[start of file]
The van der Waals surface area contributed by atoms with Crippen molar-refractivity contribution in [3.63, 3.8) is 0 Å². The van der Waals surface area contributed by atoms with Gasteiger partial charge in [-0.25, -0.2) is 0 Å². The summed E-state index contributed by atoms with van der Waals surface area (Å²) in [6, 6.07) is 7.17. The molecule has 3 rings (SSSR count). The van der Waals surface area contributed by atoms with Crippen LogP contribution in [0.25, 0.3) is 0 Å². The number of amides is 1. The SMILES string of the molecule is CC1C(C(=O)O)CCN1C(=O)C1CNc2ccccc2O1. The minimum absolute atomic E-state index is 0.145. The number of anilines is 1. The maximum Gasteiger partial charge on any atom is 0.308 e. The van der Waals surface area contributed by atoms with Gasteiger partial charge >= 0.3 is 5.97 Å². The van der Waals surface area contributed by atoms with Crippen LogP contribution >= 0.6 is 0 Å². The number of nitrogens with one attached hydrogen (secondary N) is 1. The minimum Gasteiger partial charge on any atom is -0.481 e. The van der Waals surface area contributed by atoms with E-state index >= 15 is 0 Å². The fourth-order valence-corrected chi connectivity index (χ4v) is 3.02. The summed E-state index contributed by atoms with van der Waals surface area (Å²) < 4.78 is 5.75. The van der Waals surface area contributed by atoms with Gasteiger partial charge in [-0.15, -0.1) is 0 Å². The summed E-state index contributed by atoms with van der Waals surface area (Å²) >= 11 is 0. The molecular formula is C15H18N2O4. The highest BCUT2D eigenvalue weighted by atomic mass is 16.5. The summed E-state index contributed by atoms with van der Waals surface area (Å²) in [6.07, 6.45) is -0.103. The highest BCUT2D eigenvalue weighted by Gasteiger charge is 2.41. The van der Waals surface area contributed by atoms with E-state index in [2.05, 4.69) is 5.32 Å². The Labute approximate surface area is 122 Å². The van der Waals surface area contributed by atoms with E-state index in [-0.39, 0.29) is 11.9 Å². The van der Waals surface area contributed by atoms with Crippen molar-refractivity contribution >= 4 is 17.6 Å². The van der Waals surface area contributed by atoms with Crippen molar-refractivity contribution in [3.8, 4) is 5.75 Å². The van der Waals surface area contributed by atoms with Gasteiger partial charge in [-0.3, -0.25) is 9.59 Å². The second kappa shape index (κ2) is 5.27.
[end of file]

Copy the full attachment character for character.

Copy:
The van der Waals surface area contributed by atoms with Crippen molar-refractivity contribution in [3.63, 3.8) is 0 Å². The van der Waals surface area contributed by atoms with Gasteiger partial charge in [-0.25, -0.2) is 0 Å². The summed E-state index contributed by atoms with van der Waals surface area (Å²) in [6, 6.07) is 7.17. The molecule has 3 rings (SSSR count). The van der Waals surface area contributed by atoms with Crippen LogP contribution in [0.25, 0.3) is 0 Å². The number of amides is 1. The SMILES string of the molecule is CC1C(C(=O)O)CCN1C(=O)C1CNc2ccccc2O1. The minimum absolute atomic E-state index is 0.145. The number of anilines is 1. The maximum Gasteiger partial charge on any atom is 0.308 e. The van der Waals surface area contributed by atoms with Gasteiger partial charge >= 0.3 is 5.97 Å². The van der Waals surface area contributed by atoms with Crippen LogP contribution >= 0.6 is 0 Å². The number of nitrogens with one attached hydrogen (secondary N) is 1. The minimum Gasteiger partial charge on any atom is -0.481 e. The van der Waals surface area contributed by atoms with E-state index >= 15 is 0 Å². The fourth-order valence-corrected chi connectivity index (χ4v) is 3.02. The summed E-state index contributed by atoms with van der Waals surface area (Å²) < 4.78 is 5.75. The van der Waals surface area contributed by atoms with Gasteiger partial charge in [-0.15, -0.1) is 0 Å². The summed E-state index contributed by atoms with van der Waals surface area (Å²) >= 11 is 0. The molecular formula is C15H18N2O4. The highest BCUT2D eigenvalue weighted by atomic mass is 16.5. The summed E-state index contributed by atoms with van der Waals surface area (Å²) in [6.07, 6.45) is -0.103. The highest BCUT2D eigenvalue weighted by Gasteiger charge is 2.41. The van der Waals surface area contributed by atoms with E-state index in [2.05, 4.69) is 5.32 Å². The Labute approximate surface area is 122 Å². The van der Waals surface area contributed by atoms with E-state index in [-0.39, 0.29) is 11.9 Å². The van der Waals surface area contributed by atoms with Crippen molar-refractivity contribution >= 4 is 17.6 Å². The van der Waals surface area contributed by atoms with Crippen molar-refractivity contribution in [3.8, 4) is 5.75 Å². The van der Waals surface area contributed by atoms with Gasteiger partial charge in [-0.3, -0.25) is 9.59 Å². The second kappa shape index (κ2) is 5.27.